On May 29, 2024

‘Shiffrin Gold’

Courtesy Merisa Sherman - See the Shiffrin Gold peeking out from between the moguls.

The K Cloud had its way with us this Memorial Day, with a fog so thick that you didn’t realize you had gotten to the bottom of Superstar until you saw the two bright orange slow signs ahead in the mist. It was like being in a whole other world, our world, where only the craziest of ski bums came out this past Monday.

The rain held off until the final hour, letting us twirl on the playground under the cold but dramatic sky. You could see maybe 5-10 turns ahead of you, just enough to know when the glowing white was turning into more snirt (dirt-snow combo famous in spring skiing) or when it would just be rocks breaking through.

You had to hedge your bets, hoping that there would be just enough slush to lift your skis up and over the rocks. Sometimes you would win. But others, you would undoubtedly  lose. I had a pretty devastating tail skid today that wasn’t quite on fast grass or slush. But that’s what P-text is for… I mean, you already drilled holes in your skis for the bindings so what’s a little extra base groove?

In the fog, you knew exactly where to go. The contrast between the glowing white snow and the yellow of the World Cup Snow was hightened in the limited light of the fog. The white snow gleams in the limited light of the fog, the brightness from reflecting more light than anything else around it. It was so easy to see the mounds of light like a beacon, a safe haven from spinning your skis or board around in the beautifulness.

Then there is the World Cup Snow. The snow that they made back in November for the Women’s World Cup. That they then injected water into and let freeze, in reality creating one Superstar length ice cube that then condensed under the weight of 30 more feet of manmade and natural snow throughout the winter. Remember how you put rocks in the tumbler thing and hard, polished gemstones came out? It’s kind of like that. Hard pressured ice cubes that will leave a 2-inch deep gash in your forearm if you aren’t careful.

The World Cup Snow is yellow, a harsh contrast from the glowing white of the fluffy snow. But it cannot be yellow, because “yellow snow” is a whole other experience… Although I wouldn’t eat the World Cup Snow either.

So what color is this magical snow that enables us to ski through Memorial Day and sometime after? Someone in the parking lot suggested amber, but amber is more transparent resin than the harshness of a rock. Another suggest ochre, a natural rusted clay, but everyone thought they were saying okra and that the snow wasn’t green. Yet another said it looked like beige or taupe, but much too dirty and aggressive to be either.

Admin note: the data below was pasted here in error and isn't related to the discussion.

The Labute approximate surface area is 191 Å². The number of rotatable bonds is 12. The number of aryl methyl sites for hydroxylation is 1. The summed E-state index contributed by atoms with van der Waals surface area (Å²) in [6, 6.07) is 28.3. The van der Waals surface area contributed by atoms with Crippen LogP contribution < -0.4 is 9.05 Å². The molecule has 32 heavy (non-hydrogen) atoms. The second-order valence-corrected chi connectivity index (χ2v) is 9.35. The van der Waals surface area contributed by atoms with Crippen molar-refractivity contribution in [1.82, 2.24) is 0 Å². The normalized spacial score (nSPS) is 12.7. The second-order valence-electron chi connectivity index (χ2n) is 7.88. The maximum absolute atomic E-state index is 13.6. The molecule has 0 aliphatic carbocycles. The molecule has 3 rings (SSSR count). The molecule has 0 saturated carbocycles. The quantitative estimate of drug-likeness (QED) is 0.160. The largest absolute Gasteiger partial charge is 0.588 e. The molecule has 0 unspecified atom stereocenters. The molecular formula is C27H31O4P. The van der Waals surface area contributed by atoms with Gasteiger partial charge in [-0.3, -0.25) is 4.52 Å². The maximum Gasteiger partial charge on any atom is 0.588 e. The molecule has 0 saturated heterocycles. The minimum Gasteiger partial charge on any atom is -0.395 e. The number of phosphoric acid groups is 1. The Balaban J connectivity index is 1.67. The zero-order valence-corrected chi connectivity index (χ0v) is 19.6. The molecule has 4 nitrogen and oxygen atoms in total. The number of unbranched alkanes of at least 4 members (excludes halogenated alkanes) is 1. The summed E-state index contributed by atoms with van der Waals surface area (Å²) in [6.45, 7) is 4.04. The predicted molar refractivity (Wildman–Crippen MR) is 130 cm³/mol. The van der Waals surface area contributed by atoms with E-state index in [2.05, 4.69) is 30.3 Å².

But all these colors must have a color wheel, so I geeked out for a few hours to determine what color our snow must be. I held up swatch after swatch to images of Superstar, but none seem to have both the tone or the harshness of this rock hard snow. And then I was going around the beige color wheel. There is pink beige, brown beige, orange beige, gold beige — wait! GOLD beige?

While the swatch didn’t quite match, I knew we had a fit so I brought the gold idea back to the team. Apparently, our tailgate group doesn’t just analyze skiing and riding while we replenish ourselves with grilled cheese and jam. We also have intense debates about colors. 

But there we were, with gold being the color we wanted it to be — but still not being quite right. And then, as if in a dream, it all came together as we just yelled out yellow colors. “Saffron!” “Chiffon” (apparently, some of us are a little mixed up between color and fabrics, but we’re going with it. “Chiffron” was next, a bizarre combination of the two aforementioned colors/fabrics. “Shiffrin” came the next answer and we all looked at each other as if we had been the stupidest people for the past few weeks. 

Shaking our heads, we all said the color at the exact same time: Shiffrin Gold. And it was decided that’s what color the World Cup snow is. Of course, Shiffrin Gold!!

Since Mikaela Shiffrin is one of the reasons we get to ski in June, then of course we should be naming the snow after her. I don’t know if Panttone or Benjamin Moore have picked up on it yet for color of the year, but here in Killington we will continue to ski the Shiffrin Gold until it finally decides to melt. Hope to see everyone Saturday on the Glacier for one final turn of the lift — and who knows, maybe we will be skiing patches of Shiffrin Gold into July?

Merisa Sherman is a long time Killington resident, town Lister, member of the Development Review Board, Coach PomPom and a local Realtor. She can be reached at Merisa.Sherman@SothebysRealty.com.

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